A Snow Storm Hits Co-op City
From the Gotham Gazette
by Erica Pearson
Photo by Joshua Lutz
“It's a young family's world at Co-op City, the new town being created in N.Y. City," read a promotional poster in the 1960s. "Family-sized apartments at a price you can afford. It's perfect for the family with children… the wide open spaces of a 300-acre residential park (200 city blocks). And not a single interior traffic road. You'll know the youngsters are safe."
More than three decades later, few youngsters are playing in the Greenway, the largest park at the Bronx cooperative housing complex, which has become what social service providers call a "naturally occurring retirement community." Indeed, with more than 8,000 residents over the age of 65, Co-op City is considered the largest such retirement community in the nation. But that is not why children no longer play in its largest park. It is because the Greenway is filled with rows of cars; the park has been turned into a parking lot. It was paved over to provide emergency parking after one of Co-op City's parking garages collapsed and engineers ordered five more closed immediately.
Many other maintenance problems, along with an enormous mortgage debt, have caused Co-op City to go from a symbol of the promise and success of affordable housing in New York to a sign of its woes. While Co-op City crumbles, Mitchell-Lama, the state-sponsored middle class housing program that created it and hundreds of other developments, is eroding in other ways. The city is planning new affordable housing initiatives, but critics say that new buildings will not be able to make up for what is being lost.
"We are in a hemorrhage kind of situation," said Michael McKee, associate director of the New York State Tenants & Neighbors Coalition. "We are never going to build as much affordable housing as we are going to lose."
DREAM HOUSING; WAKING UP
Co-op City is the largest complex built under the state's Mitchell-Lama program, which ran from 1955 to 1978 and was intended to encourage developers to build housing for the middle class. The state gave developers tax exemptions and low-interest mortgages in exchange for what they hoped would be the public good of affordable housing. At Mitchell-Lama buildings the government has control over rents and co-op prices, and developers have to charge prices that middle class New Yorkers can afford.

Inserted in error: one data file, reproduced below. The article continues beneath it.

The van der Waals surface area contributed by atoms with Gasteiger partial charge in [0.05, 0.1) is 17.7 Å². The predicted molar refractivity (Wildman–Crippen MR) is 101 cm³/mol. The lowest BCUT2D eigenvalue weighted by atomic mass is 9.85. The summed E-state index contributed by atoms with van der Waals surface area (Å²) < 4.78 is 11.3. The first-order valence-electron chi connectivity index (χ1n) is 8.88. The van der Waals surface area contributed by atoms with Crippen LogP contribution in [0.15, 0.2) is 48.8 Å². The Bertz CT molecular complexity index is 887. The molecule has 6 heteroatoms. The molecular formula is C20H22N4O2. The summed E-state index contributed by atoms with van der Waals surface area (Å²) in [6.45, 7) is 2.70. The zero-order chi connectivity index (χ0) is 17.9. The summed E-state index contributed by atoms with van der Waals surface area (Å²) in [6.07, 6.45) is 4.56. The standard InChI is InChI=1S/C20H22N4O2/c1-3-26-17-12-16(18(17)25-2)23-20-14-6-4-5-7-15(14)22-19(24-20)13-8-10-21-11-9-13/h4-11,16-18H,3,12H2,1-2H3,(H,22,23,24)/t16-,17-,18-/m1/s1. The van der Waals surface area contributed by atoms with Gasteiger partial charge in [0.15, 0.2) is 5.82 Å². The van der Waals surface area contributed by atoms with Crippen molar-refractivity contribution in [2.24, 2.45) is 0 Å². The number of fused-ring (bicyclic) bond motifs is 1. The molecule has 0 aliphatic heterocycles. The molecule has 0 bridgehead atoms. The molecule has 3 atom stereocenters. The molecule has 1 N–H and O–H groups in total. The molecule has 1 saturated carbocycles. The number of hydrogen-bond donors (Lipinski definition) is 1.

The program, named for New York State Senator McNeil Mitchell and State Assemblyman Alfred Lama, is often championed by city planners and housing advocates. "From the point of view of providing affordable, moderately priced housing, it is a smashing success. Can you imagine what the city would be like without the Mitchell-Lama program? For people who work for city government, low to middle income people, this has been an incredible success," said Tom Angotti, a professor of Urban Affairs and Planning at Hunter College. "I think we should ask ourselves, why isn't Mitchell-Lama being repeated?"
Others say the reason is clear: it wound up costing taxpayers a great deal more money than anybody had imagined. "The Mitchell-Lama program was supposed to be one in which there were minimal subsidies from state or city funds," said Dick Netzer, professor emeritus of Economics and Public Administration at NYU's Robert F. Wagner Graduate School of Public Service. "The main reason that the program ended was that it actually required very large subsidies, for some (but not all) projects." The city had tried to finance some of these subsidies by a kind of short-term bonds, Netzer said, which were to be paid off by the mortgage payments on the Mitchell-Lama buildings, but rising interest rates increased the mortgage payments and "project after project defaulted on the required payments. They simply refused to pay what was required." By 1975, there were some $1.8 billion in such bonds, virtually all defaulted. Taxpayers in effect footed some of the resulting bill, and for years afterward, large subsidies continued on some Mitchell-Lama projects, including Co-op City. Meanwhile, Netzer also noted, "there are widespread violations of the income limits set in the Mitchell-Lama law." Thus, despite the "splendid history" of some Mitchell-Lama projects, Netzer concluded, given the exorbitant cost to taxpayers, "it is hard to make much of a case for a new Mitchell-Lama program."
The first of Co-op City's 35 buildings went up in 1968 on the site of an American history theme park called Freedomland USA. The project was designed with its own educational park and other features to keep families from leaving the city for the suburbs, and the price to buy a one-bedroom apartment was just $1,350. So many middle class families left their neighborhoods in the South Bronx to move to the new complex that Co-op City is often said to have signaled the decline of the Grand Concourse.